(DARK CONTINENT) BY MAZOWER, MARK[ AUTHOR ]Paperback 06-1999
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Top Customer Reviews
Fantasies of racial superiority were just as popular in Britain, France and (especially) the USA. Sub-Darwinian ideas that conflict was necessary to maintain the blood-line and that poor or sub-normal people should be prevented from breeding were widespread throughout the Western world. Intellectuals of left, right and liberal tendencies were in love with dreams of the "march of progress" and historical predestination. Jews were widely despised and national purity conflicted with the problem of minorities.
Such a continent was full of dark possibilities which Mark Mazower deftly shows shaped the last century. We were not civilised by the flowering of our better nature but by exhaustion, the threat of atomic war and the partitioning of Europe by the victors of WW2.
Yet, at the end this book tastes of realism and not hopelessness. The fact that such lucid hindsight is possible and that all the fantasies of nationalism, liberalism and socialism have been found wanting suggests that Europe might find a humbler way of living with itself and the wider world.
"Dark Continent" is packed with enlightening quotations and allusions. The endnotes are comprehensive. Good value in terms of money and reading time.
I have read many, many history books; most being the standard list of names and dates, battles and elections. But every once in a while I encounter a fascinating book that goes into depth explaining how things developed and why. This book is definitely one of the latter. I especially enjoyed the inter-war period, which explained so much that was unclear to me; things like the development of the race issue, and the reasons behind the ethnic troubles that rocked so many middle and eastern European countries in that era.
This book gave me a lot of food for thought. If you like a book that makes you think, then I highly recommend that you get this one. It is a fascinating and highly informative look at post World War One Europe.
I nearly took a star off (or even two stars off) for the sentence in chapter 8 which attempts to allocate (at least part of) the blame for the Stalinisation of postwar eastern Europe to the west.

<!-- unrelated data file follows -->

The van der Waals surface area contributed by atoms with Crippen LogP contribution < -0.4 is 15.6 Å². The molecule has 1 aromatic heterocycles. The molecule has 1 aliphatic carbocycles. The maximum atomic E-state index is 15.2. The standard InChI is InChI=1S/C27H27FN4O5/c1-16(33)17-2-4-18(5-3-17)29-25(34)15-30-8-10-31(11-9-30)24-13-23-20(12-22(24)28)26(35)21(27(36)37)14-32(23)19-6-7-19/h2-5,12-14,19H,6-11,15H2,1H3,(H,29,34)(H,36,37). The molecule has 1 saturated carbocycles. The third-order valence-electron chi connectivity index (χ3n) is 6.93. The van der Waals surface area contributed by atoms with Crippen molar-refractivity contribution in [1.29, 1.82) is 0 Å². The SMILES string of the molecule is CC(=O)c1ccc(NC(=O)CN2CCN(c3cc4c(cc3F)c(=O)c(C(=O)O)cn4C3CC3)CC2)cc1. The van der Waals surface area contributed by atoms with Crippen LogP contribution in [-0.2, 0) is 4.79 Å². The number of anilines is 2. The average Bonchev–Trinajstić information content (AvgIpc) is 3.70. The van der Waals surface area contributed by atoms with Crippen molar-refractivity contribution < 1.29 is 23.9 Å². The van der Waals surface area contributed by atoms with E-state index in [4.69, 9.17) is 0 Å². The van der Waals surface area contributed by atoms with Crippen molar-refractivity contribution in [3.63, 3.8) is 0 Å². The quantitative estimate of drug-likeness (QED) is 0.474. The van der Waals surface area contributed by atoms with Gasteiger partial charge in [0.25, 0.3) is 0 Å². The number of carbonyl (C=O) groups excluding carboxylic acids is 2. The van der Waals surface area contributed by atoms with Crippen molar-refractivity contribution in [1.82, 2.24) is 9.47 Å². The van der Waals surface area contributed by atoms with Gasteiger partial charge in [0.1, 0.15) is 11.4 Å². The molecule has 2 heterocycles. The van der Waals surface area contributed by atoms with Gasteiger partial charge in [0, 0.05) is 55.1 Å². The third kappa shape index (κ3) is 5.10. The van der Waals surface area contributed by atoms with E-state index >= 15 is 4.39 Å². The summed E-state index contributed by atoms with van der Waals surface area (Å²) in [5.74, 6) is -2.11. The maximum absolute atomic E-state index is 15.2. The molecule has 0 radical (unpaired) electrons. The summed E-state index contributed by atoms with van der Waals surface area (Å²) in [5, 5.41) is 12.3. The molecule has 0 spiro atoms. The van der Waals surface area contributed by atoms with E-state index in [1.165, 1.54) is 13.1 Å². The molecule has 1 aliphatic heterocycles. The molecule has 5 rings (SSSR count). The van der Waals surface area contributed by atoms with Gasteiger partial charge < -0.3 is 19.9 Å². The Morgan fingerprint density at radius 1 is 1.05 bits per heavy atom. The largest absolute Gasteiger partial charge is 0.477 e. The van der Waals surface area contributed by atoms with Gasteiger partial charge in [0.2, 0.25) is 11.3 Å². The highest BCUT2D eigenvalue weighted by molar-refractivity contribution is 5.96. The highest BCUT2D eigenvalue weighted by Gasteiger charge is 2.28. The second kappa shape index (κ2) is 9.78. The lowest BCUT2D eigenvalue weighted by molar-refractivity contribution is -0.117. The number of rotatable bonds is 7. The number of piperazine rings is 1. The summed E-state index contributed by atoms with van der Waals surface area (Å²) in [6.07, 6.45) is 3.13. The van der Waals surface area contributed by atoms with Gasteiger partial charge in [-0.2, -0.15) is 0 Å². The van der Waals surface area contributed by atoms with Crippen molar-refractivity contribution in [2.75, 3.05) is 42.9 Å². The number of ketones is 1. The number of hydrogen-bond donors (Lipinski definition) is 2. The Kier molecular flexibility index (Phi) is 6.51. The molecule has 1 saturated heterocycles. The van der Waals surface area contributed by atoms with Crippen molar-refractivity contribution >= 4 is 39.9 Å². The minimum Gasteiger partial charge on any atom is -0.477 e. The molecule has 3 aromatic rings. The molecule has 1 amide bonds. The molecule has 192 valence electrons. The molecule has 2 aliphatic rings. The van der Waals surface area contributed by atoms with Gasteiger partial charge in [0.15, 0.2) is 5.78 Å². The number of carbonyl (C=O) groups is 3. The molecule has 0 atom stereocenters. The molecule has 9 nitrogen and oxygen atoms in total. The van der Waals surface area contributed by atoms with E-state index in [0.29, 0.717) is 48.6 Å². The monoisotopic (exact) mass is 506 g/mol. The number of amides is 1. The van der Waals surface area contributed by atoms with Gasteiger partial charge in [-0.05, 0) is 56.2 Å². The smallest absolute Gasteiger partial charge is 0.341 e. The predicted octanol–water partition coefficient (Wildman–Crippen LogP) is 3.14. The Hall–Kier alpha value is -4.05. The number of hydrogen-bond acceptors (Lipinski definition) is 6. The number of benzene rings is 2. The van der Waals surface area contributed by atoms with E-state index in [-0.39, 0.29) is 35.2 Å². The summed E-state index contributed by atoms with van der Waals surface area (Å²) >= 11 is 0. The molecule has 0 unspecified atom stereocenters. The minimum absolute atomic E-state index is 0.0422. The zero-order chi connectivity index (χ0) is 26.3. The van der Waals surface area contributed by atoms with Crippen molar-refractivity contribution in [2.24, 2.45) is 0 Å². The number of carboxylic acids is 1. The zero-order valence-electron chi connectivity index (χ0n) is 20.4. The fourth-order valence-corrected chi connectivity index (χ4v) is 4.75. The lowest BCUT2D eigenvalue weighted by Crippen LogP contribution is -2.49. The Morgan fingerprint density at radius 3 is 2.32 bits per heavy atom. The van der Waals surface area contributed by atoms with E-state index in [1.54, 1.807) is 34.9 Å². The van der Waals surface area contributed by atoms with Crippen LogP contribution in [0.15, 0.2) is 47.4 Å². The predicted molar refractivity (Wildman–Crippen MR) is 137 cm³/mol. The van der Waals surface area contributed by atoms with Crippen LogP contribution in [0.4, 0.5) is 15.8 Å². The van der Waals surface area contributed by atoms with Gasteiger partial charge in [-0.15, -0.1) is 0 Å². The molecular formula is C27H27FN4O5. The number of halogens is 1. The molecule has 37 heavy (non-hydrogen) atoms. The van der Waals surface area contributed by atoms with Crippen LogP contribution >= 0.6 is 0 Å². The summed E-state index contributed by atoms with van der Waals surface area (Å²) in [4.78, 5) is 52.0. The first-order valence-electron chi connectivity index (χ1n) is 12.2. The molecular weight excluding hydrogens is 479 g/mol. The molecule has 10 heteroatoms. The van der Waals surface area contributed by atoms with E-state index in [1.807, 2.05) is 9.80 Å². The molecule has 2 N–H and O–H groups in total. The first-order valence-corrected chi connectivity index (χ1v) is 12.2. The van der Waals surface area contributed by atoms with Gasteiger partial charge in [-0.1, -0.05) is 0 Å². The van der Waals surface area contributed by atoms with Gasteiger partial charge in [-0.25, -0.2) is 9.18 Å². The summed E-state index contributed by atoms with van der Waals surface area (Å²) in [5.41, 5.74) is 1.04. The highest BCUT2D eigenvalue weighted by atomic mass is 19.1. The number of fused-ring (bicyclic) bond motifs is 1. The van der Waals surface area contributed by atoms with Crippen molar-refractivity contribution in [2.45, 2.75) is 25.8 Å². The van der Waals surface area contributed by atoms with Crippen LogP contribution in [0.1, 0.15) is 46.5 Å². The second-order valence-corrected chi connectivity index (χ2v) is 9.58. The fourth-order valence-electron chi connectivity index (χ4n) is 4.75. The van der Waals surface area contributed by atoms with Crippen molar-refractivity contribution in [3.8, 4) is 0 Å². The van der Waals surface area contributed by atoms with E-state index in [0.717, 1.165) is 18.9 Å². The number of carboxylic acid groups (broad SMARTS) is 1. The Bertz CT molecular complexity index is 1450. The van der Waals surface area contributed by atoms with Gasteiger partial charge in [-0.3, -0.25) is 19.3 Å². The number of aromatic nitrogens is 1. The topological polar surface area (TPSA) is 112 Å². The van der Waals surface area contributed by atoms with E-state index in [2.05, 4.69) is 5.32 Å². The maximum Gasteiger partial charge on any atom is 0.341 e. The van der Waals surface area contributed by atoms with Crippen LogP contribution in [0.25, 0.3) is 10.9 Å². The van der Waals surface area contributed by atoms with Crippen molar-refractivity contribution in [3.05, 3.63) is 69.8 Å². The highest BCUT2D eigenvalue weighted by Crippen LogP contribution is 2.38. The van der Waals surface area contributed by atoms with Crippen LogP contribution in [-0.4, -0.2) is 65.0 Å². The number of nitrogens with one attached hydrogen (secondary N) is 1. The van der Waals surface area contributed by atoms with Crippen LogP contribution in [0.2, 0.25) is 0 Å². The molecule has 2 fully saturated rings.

He generally seems to go easy on the excesses of communism, and Stalinism in particular: yes, there is plenty of condemnation, but also a slight impression of omelettes and broken eggs.
The discussion of the post-war west degenerates into a rant in places, where the first half of the book is a much more considered and convincing polemic. Something a little less intemperate would have made a more effective point.
It is difficult to say for certain in a book that attempts to cover so much in 400 pages, but I get the impression that Mazower's grasp of economics and economic history is not on par with his social or political history (that omelette again).
The analytic epilogue is weak.
Good points: the (resolutely pessimistic) argument for most of its course is well argued and provoking.
The discussion of the fall of communism, if isolated from the discussion of the West that came before is very good.
The central argument, which ties up with an analysis of the disaster of the collapse of Yugoslavia (where Mazower is on home ground) as the last working out of WWI is elegant and provoking.
Most Recent Customer Reviews
Slightly incoherent, and his own political leanings contaminate the last third of the book - at least in terms of any objective analysis.Published 4 months ago by Amazon Customer
Great read, interesting concepts throughout! Good for an overview history, packaging was good, arrived fast.Published 10 months ago by Sarah
This book was a gift for a family member, It is currently being well-used in a masters dissertation.Published 15 months ago by Juless
This is one of the best histories of the twentieth century. Its poise and grasp of the whole sweep of European history is remarkable and it is very well written. Read morePublished 16 months ago by The Revd Douglas Dales
Makes grim reading and not always comfortable reading but seemingly so true.Published 17 months ago by LFJ Hardwick